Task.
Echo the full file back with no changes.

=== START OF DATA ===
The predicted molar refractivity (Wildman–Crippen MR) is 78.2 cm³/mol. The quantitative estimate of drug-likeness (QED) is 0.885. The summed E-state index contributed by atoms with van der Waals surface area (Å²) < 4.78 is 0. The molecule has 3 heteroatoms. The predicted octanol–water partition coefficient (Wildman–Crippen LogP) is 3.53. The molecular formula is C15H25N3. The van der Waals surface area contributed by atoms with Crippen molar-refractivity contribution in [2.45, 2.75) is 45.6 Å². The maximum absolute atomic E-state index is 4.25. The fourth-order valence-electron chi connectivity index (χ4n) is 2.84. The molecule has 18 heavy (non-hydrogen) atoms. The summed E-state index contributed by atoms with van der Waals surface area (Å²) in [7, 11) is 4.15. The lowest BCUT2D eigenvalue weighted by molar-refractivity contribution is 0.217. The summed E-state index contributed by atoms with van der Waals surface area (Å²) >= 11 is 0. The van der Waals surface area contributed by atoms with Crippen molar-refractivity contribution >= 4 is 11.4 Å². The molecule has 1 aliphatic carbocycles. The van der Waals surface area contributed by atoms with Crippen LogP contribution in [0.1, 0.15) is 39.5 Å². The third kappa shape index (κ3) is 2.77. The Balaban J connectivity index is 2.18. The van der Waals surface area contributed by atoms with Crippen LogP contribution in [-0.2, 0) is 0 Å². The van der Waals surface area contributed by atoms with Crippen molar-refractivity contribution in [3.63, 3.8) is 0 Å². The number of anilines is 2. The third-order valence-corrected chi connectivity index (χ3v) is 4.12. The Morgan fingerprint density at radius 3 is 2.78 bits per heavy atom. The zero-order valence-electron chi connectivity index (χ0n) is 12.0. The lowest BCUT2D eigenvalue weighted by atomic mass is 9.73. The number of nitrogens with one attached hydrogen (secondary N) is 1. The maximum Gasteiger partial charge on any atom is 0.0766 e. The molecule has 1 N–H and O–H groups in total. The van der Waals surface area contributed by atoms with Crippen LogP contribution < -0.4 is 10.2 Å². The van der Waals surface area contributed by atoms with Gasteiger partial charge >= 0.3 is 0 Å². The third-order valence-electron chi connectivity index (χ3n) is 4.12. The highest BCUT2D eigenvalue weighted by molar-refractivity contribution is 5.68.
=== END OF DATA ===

The predicted molar refractivity (Wildman–Crippen MR) is 78.2 cm³/mol. The quantitative estimate of drug-likeness (QED) is 0.885. The summed E-state index contributed by atoms with van der Waals surface area (Å²) < 4.78 is 0. The molecule has 3 heteroatoms. The predicted octanol–water partition coefficient (Wildman–Crippen LogP) is 3.53. The molecular formula is C15H25N3. The van der Waals surface area contributed by atoms with Crippen molar-refractivity contribution in [2.45, 2.75) is 45.6 Å². The maximum absolute atomic E-state index is 4.25. The fourth-order valence-electron chi connectivity index (χ4n) is 2.84. The molecule has 18 heavy (non-hydrogen) atoms. The summed E-state index contributed by atoms with van der Waals surface area (Å²) in [7, 11) is 4.15. The lowest BCUT2D eigenvalue weighted by molar-refractivity contribution is 0.217. The summed E-state index contributed by atoms with van der Waals surface area (Å²) >= 11 is 0. The van der Waals surface area contributed by atoms with Crippen molar-refractivity contribution >= 4 is 11.4 Å². The molecule has 1 aliphatic carbocycles. The van der Waals surface area contributed by atoms with Crippen LogP contribution in [0.1, 0.15) is 39.5 Å². The third kappa shape index (κ3) is 2.77. The Balaban J connectivity index is 2.18. The van der Waals surface area contributed by atoms with Crippen LogP contribution in [-0.2, 0) is 0 Å². The van der Waals surface area contributed by atoms with Crippen molar-refractivity contribution in [3.63, 3.8) is 0 Å². The number of anilines is 2. The third-order valence-corrected chi connectivity index (χ3v) is 4.12. The Morgan fingerprint density at radius 3 is 2.78 bits per heavy atom. The zero-order valence-electron chi connectivity index (χ0n) is 12.0. The lowest BCUT2D eigenvalue weighted by atomic mass is 9.73. The number of nitrogens with one attached hydrogen (secondary N) is 1. The maximum Gasteiger partial charge on any atom is 0.0766 e. The molecule has 1 N–H and O–H groups in total. The van der Waals surface area contributed by atoms with Crippen LogP contribution < -0.4 is 10.2 Å². The van der Waals surface area contributed by atoms with Gasteiger partial charge >= 0.3 is 0 Å². The third-order valence-electron chi connectivity index (χ3n) is 4.12. The highest BCUT2D eigenvalue weighted by molar-refractivity contribution is 5.68.